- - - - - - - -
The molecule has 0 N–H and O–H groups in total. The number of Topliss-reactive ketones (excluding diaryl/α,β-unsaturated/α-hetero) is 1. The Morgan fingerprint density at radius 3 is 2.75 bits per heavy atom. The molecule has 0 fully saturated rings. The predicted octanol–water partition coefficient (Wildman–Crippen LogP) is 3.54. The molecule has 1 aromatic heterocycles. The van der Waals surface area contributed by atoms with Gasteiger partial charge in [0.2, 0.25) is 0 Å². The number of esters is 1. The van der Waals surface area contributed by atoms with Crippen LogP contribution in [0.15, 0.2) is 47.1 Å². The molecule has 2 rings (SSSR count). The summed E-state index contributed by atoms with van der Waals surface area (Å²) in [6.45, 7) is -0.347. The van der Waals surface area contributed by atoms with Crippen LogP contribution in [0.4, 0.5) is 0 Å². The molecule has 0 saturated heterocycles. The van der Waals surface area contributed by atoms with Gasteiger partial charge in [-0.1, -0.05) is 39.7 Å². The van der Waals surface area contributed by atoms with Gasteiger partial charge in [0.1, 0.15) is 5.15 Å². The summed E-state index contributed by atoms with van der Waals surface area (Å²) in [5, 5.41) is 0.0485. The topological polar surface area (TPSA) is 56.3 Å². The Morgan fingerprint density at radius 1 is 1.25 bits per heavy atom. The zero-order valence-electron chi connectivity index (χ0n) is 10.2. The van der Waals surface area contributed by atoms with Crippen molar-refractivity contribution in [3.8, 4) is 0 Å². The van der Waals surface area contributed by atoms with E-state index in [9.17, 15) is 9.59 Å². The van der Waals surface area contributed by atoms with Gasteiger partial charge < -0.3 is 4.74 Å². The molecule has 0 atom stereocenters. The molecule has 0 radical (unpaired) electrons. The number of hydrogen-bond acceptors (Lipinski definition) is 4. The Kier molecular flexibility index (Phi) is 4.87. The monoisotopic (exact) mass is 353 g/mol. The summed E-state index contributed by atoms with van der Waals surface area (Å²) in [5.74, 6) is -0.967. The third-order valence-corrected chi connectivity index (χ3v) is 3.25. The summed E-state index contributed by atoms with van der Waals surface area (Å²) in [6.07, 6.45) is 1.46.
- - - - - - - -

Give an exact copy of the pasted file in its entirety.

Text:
The molecule has 0 N–H and O–H groups in total. The number of Topliss-reactive ketones (excluding diaryl/α,β-unsaturated/α-hetero) is 1. The Morgan fingerprint density at radius 3 is 2.75 bits per heavy atom. The molecule has 0 fully saturated rings. The predicted octanol–water partition coefficient (Wildman–Crippen LogP) is 3.54. The molecule has 1 aromatic heterocycles. The van der Waals surface area contributed by atoms with Gasteiger partial charge in [0.2, 0.25) is 0 Å². The number of esters is 1. The van der Waals surface area contributed by atoms with Crippen LogP contribution in [0.15, 0.2) is 47.1 Å². The molecule has 2 rings (SSSR count). The summed E-state index contributed by atoms with van der Waals surface area (Å²) in [6.45, 7) is -0.347. The van der Waals surface area contributed by atoms with Crippen LogP contribution in [0.4, 0.5) is 0 Å². The molecule has 0 saturated heterocycles. The van der Waals surface area contributed by atoms with Gasteiger partial charge in [-0.1, -0.05) is 39.7 Å². The van der Waals surface area contributed by atoms with Gasteiger partial charge in [0.1, 0.15) is 5.15 Å². The summed E-state index contributed by atoms with van der Waals surface area (Å²) in [5, 5.41) is 0.0485. The topological polar surface area (TPSA) is 56.3 Å². The Morgan fingerprint density at radius 1 is 1.25 bits per heavy atom. The zero-order valence-electron chi connectivity index (χ0n) is 10.2. The van der Waals surface area contributed by atoms with Crippen molar-refractivity contribution in [3.8, 4) is 0 Å². The van der Waals surface area contributed by atoms with E-state index in [9.17, 15) is 9.59 Å². The van der Waals surface area contributed by atoms with Gasteiger partial charge < -0.3 is 4.74 Å². The molecule has 0 atom stereocenters. The molecule has 0 radical (unpaired) electrons. The number of hydrogen-bond acceptors (Lipinski definition) is 4. The Kier molecular flexibility index (Phi) is 4.87. The monoisotopic (exact) mass is 353 g/mol. The summed E-state index contributed by atoms with van der Waals surface area (Å²) in [5.74, 6) is -0.967. The third-order valence-corrected chi connectivity index (χ3v) is 3.25. The summed E-state index contributed by atoms with van der Waals surface area (Å²) in [6.07, 6.45) is 1.46.